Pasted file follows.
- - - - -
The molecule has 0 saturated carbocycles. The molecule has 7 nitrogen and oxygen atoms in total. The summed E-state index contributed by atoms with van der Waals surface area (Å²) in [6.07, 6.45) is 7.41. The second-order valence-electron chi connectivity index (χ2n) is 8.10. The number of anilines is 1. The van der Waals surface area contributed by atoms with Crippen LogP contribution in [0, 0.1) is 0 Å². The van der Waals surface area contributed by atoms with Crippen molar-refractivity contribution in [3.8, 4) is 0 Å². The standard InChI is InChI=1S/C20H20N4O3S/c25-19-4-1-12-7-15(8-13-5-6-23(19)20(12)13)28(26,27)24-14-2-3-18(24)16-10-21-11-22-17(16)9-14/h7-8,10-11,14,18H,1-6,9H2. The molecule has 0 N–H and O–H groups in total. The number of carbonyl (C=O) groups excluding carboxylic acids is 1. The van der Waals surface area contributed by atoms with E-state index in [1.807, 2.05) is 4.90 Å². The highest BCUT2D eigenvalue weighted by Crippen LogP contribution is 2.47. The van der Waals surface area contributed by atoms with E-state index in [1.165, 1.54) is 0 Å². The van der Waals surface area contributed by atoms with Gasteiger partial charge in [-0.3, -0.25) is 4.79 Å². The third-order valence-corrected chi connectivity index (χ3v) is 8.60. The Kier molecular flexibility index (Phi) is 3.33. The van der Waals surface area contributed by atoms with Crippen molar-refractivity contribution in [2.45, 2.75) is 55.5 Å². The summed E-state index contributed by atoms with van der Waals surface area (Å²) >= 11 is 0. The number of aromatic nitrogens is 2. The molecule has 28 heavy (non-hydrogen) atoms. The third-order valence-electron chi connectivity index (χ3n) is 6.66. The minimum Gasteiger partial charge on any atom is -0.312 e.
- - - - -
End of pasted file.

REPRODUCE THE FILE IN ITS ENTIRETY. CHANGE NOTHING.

The molecule has 0 saturated carbocycles. The molecule has 7 nitrogen and oxygen atoms in total. The summed E-state index contributed by atoms with van der Waals surface area (Å²) in [6.07, 6.45) is 7.41. The second-order valence-electron chi connectivity index (χ2n) is 8.10. The number of anilines is 1. The van der Waals surface area contributed by atoms with Crippen LogP contribution in [0, 0.1) is 0 Å². The van der Waals surface area contributed by atoms with Crippen molar-refractivity contribution in [3.8, 4) is 0 Å². The standard InChI is InChI=1S/C20H20N4O3S/c25-19-4-1-12-7-15(8-13-5-6-23(19)20(12)13)28(26,27)24-14-2-3-18(24)16-10-21-11-22-17(16)9-14/h7-8,10-11,14,18H,1-6,9H2. The molecule has 0 N–H and O–H groups in total. The number of carbonyl (C=O) groups excluding carboxylic acids is 1. The van der Waals surface area contributed by atoms with E-state index in [1.807, 2.05) is 4.90 Å². The highest BCUT2D eigenvalue weighted by Crippen LogP contribution is 2.47. The van der Waals surface area contributed by atoms with E-state index in [1.165, 1.54) is 0 Å². The van der Waals surface area contributed by atoms with Gasteiger partial charge in [-0.3, -0.25) is 4.79 Å². The third-order valence-corrected chi connectivity index (χ3v) is 8.60. The Kier molecular flexibility index (Phi) is 3.33. The van der Waals surface area contributed by atoms with Crippen molar-refractivity contribution in [2.45, 2.75) is 55.5 Å². The summed E-state index contributed by atoms with van der Waals surface area (Å²) >= 11 is 0. The number of aromatic nitrogens is 2. The molecule has 28 heavy (non-hydrogen) atoms. The third-order valence-electron chi connectivity index (χ3n) is 6.66. The minimum Gasteiger partial charge on any atom is -0.312 e.